But even before these renovations, some 25 per cent of Trisara’s guests were already multiple-repeat ones –sold years ago on its long ribbon of private beach, its swimming pontoon and buzzy bar, its six-handed royal massage, and any number of other only-here details with which it has been associated for more than a decade. Proof positive that, intelligent evolution aside, it pays to get a thing right from the outset.
A few minutes’ drive further north of here, however, is another stratum of luxury and exclusivity altogether. There is no fanfare – definitely no sign – to indicate my arrival at the entrance to TreVille Phuket – just a sliding door in a high wall, hard by the ocean side of the road. TreVille Phuket is the eight-years-in-the-making passion project of Robert Friedland, the Singapore-based American founder-chairman of Ivanhoe Capital Corporation. Friedland’s fortune comes from mining, but the family are also hoteliers, of sorts. In 2013, he and his son Govind acquired the 15-suite Villa TreVille in Positano – the former estate of Franco Zeffirelli, which had been refashioned as an über-exclusive inn in 2010 by Neopolitan businessman Giovanni Russo (who also owns Li Galli, the private islands off this coast). In the three years since, Villa TreVille has parlayed itself into one of the most sought-after – and difficult to procure – bookings in southern Italy, with a client roster that’s as thick with high-wattage names as a Vanity Fair Oscar party. Villa TreVille is known for inculcating a shoes-off, hair-down, more-at-home-than-when-I’m-home default setting in even its wealthiest and most self-reverential guests; but TreVille Phuket actually is a home – the final fit-out will complete this month and, when its owners are not in residence, it will be available for private hire.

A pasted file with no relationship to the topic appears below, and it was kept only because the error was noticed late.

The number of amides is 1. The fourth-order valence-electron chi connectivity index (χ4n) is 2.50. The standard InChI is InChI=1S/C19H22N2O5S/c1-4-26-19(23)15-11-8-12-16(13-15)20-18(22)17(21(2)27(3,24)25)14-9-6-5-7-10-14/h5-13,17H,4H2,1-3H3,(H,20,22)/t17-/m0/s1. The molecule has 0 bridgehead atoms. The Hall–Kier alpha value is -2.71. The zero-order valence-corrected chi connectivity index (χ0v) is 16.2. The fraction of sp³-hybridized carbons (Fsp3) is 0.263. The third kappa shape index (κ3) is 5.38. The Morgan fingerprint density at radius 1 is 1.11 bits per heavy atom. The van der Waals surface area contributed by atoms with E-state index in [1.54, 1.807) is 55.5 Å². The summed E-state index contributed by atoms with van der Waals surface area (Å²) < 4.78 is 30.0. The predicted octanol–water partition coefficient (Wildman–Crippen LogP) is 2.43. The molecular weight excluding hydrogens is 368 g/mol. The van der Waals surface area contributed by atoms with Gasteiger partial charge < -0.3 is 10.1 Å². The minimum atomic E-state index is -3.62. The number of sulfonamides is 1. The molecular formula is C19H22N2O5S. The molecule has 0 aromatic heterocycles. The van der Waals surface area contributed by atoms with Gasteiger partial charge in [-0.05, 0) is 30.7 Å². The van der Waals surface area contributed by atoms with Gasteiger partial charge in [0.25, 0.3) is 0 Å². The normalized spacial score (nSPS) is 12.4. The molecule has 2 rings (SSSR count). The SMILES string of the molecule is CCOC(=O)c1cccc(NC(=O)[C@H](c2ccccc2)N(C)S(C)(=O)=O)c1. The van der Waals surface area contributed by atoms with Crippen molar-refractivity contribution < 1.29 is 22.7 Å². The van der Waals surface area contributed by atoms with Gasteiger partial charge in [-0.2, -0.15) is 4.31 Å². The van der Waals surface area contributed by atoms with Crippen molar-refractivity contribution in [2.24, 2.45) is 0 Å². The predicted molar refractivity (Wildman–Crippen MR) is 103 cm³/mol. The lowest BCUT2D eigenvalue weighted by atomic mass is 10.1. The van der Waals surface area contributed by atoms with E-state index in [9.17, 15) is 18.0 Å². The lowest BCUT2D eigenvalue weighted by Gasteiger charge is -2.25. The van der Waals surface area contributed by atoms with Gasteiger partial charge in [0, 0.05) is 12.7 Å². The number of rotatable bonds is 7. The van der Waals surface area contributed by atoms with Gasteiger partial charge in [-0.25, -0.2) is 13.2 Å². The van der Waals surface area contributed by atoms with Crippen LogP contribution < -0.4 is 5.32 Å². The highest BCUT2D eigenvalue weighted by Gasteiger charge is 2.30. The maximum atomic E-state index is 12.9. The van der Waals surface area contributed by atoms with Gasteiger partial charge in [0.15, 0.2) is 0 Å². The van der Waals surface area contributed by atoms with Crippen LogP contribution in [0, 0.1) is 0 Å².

A multilevel, multistructure, utterly state-of-the-art estate that brings heretofore unseen levels of bespoke craftsmanship to Phuket, this place sets a pretty breathtaking new bar; its cost, certainly, can safely be said to be unparalleled on Phuket (and perhaps in Thailand). Singapore-based HB Design and interior architects and designers WE Craft Group spared no expense in enlisting makers, builders and specialists from across the world: Colombian and Nepalese weavers, Malaysian woodworkers, French and Italian furniture makers, even a Singaporean engineering company that specialises in military tank design (it created the property’s four stunning copper-clad staircases). The open-air living, dining and meditation salas are Burmese teak, the beams more than 30cm in diameter, seamlessly joined and hiding lighting and sound systems; the floors in the suites (mine measured about 450sq m, with its own cinema) are of engineered German oak, in 40cm-wide planks. The spa, which rivals in beauty and technology those of some very smart hotels I’ve seen, has treatment suites for Thai and hydro massage, dry and wet saunas and a hammam clad in thousands of fingernail-sized, hand-painted tiles. Many tons of imported Portuguese limestone form walls, water features and staircases. There’s also a small private beach flanking the north end of the estate; come the high season, it will be layered in chaises and umbrellas and furnished with a pop-up bar.
Trope phrases like “billionaire crash pad” and “Bond lair” do TreVille Phuket an injustice (though in fairness, anyone whose sybaritic holiday fantasy stipulates for one or the other, and whose pockets are deep enough to fund the vision, probably won’t be disappointed). And while the “hardware” is all impeccable, the owners recognise it’s the experience and service that will make or break a stay here, so they have recruited a team comprising top luxury-hospitality talent, including chefs and wellness experts, to be on-site.
Its illustrious CV notwithstanding, though, TreVille Phuket’s real assets might, rather counterintuitively, be its simplest. It has its own untouched forest canopy; its own little vanilla-sand beach; its own big, glorious swathe of Andaman-and-sky horizon; its own equally vast silence. All the beauty that, in short, has endured – still, in a few select places, there for the enjoying.